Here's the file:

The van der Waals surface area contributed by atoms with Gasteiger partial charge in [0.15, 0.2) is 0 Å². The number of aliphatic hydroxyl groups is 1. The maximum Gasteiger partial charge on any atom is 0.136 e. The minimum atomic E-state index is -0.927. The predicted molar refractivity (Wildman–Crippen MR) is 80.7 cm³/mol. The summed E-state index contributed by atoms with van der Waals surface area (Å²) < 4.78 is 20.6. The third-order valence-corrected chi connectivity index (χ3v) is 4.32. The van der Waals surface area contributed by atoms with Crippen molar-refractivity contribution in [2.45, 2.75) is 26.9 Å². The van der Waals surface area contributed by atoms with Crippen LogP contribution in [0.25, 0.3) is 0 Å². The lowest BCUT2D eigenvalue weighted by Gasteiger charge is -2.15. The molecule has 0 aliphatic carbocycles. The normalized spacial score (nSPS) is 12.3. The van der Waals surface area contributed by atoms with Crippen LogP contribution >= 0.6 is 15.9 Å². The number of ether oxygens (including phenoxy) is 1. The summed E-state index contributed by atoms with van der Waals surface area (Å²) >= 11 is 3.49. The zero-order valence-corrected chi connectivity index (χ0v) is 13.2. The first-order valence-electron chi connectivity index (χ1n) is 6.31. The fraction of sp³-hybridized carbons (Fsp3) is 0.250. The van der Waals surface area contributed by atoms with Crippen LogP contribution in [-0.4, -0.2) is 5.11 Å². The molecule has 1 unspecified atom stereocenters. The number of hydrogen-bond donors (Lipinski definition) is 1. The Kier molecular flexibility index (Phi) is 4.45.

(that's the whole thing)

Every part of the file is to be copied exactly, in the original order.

The van der Waals surface area contributed by atoms with Gasteiger partial charge in [0.15, 0.2) is 0 Å². The number of aliphatic hydroxyl groups is 1. The maximum Gasteiger partial charge on any atom is 0.136 e. The minimum atomic E-state index is -0.927. The predicted molar refractivity (Wildman–Crippen MR) is 80.7 cm³/mol. The summed E-state index contributed by atoms with van der Waals surface area (Å²) < 4.78 is 20.6. The third-order valence-corrected chi connectivity index (χ3v) is 4.32. The van der Waals surface area contributed by atoms with Crippen molar-refractivity contribution in [2.45, 2.75) is 26.9 Å². The van der Waals surface area contributed by atoms with Crippen LogP contribution in [0.25, 0.3) is 0 Å². The lowest BCUT2D eigenvalue weighted by Gasteiger charge is -2.15. The molecule has 0 aliphatic carbocycles. The normalized spacial score (nSPS) is 12.3. The van der Waals surface area contributed by atoms with Crippen LogP contribution >= 0.6 is 15.9 Å². The number of ether oxygens (including phenoxy) is 1. The summed E-state index contributed by atoms with van der Waals surface area (Å²) >= 11 is 3.49. The zero-order valence-corrected chi connectivity index (χ0v) is 13.2. The first-order valence-electron chi connectivity index (χ1n) is 6.31. The fraction of sp³-hybridized carbons (Fsp3) is 0.250. The van der Waals surface area contributed by atoms with Crippen LogP contribution in [-0.4, -0.2) is 5.11 Å². The molecule has 1 unspecified atom stereocenters. The number of hydrogen-bond donors (Lipinski definition) is 1. The Kier molecular flexibility index (Phi) is 4.45.